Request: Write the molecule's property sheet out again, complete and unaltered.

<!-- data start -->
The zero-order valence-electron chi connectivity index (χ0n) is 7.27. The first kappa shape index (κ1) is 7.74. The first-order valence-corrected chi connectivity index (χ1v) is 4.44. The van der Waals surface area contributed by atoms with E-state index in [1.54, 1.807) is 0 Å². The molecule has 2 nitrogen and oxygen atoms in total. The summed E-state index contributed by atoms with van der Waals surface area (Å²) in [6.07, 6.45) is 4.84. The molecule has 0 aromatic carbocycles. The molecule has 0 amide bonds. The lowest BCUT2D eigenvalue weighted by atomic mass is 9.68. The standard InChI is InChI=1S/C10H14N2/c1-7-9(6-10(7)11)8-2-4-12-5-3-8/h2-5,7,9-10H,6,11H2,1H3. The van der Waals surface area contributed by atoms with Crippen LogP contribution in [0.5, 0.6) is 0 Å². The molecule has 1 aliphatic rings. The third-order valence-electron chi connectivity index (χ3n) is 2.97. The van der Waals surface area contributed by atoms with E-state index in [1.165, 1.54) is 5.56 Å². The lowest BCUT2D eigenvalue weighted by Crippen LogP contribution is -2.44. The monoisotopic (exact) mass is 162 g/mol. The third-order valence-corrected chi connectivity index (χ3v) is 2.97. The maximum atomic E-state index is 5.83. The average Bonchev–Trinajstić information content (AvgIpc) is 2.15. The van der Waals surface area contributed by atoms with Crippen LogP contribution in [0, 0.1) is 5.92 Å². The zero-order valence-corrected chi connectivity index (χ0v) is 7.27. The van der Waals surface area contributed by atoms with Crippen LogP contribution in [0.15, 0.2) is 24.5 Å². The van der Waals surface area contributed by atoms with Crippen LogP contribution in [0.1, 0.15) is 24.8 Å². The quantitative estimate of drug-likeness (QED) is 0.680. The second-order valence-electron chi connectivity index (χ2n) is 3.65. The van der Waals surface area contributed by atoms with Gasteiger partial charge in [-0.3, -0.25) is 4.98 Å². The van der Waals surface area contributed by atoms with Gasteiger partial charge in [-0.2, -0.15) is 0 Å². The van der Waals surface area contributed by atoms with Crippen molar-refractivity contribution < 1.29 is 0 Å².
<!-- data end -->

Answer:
The zero-order valence-electron chi connectivity index (χ0n) is 7.27. The first kappa shape index (κ1) is 7.74. The first-order valence-corrected chi connectivity index (χ1v) is 4.44. The van der Waals surface area contributed by atoms with E-state index in [1.54, 1.807) is 0 Å². The molecule has 2 nitrogen and oxygen atoms in total. The summed E-state index contributed by atoms with van der Waals surface area (Å²) in [6.07, 6.45) is 4.84. The molecule has 0 aromatic carbocycles. The molecule has 0 amide bonds. The lowest BCUT2D eigenvalue weighted by atomic mass is 9.68. The standard InChI is InChI=1S/C10H14N2/c1-7-9(6-10(7)11)8-2-4-12-5-3-8/h2-5,7,9-10H,6,11H2,1H3. The van der Waals surface area contributed by atoms with Crippen LogP contribution in [0.5, 0.6) is 0 Å². The molecule has 1 aliphatic rings. The third-order valence-electron chi connectivity index (χ3n) is 2.97. The van der Waals surface area contributed by atoms with E-state index in [1.165, 1.54) is 5.56 Å². The lowest BCUT2D eigenvalue weighted by Crippen LogP contribution is -2.44. The monoisotopic (exact) mass is 162 g/mol. The third-order valence-corrected chi connectivity index (χ3v) is 2.97. The maximum atomic E-state index is 5.83. The average Bonchev–Trinajstić information content (AvgIpc) is 2.15. The van der Waals surface area contributed by atoms with Crippen LogP contribution in [0, 0.1) is 5.92 Å². The zero-order valence-corrected chi connectivity index (χ0v) is 7.27. The van der Waals surface area contributed by atoms with Crippen LogP contribution in [0.15, 0.2) is 24.5 Å². The van der Waals surface area contributed by atoms with Crippen LogP contribution in [0.1, 0.15) is 24.8 Å². The quantitative estimate of drug-likeness (QED) is 0.680. The second-order valence-electron chi connectivity index (χ2n) is 3.65. The van der Waals surface area contributed by atoms with Gasteiger partial charge in [-0.3, -0.25) is 4.98 Å². The van der Waals surface area contributed by atoms with Gasteiger partial charge in [-0.2, -0.15) is 0 Å². The van der Waals surface area contributed by atoms with Crippen molar-refractivity contribution < 1.29 is 0 Å².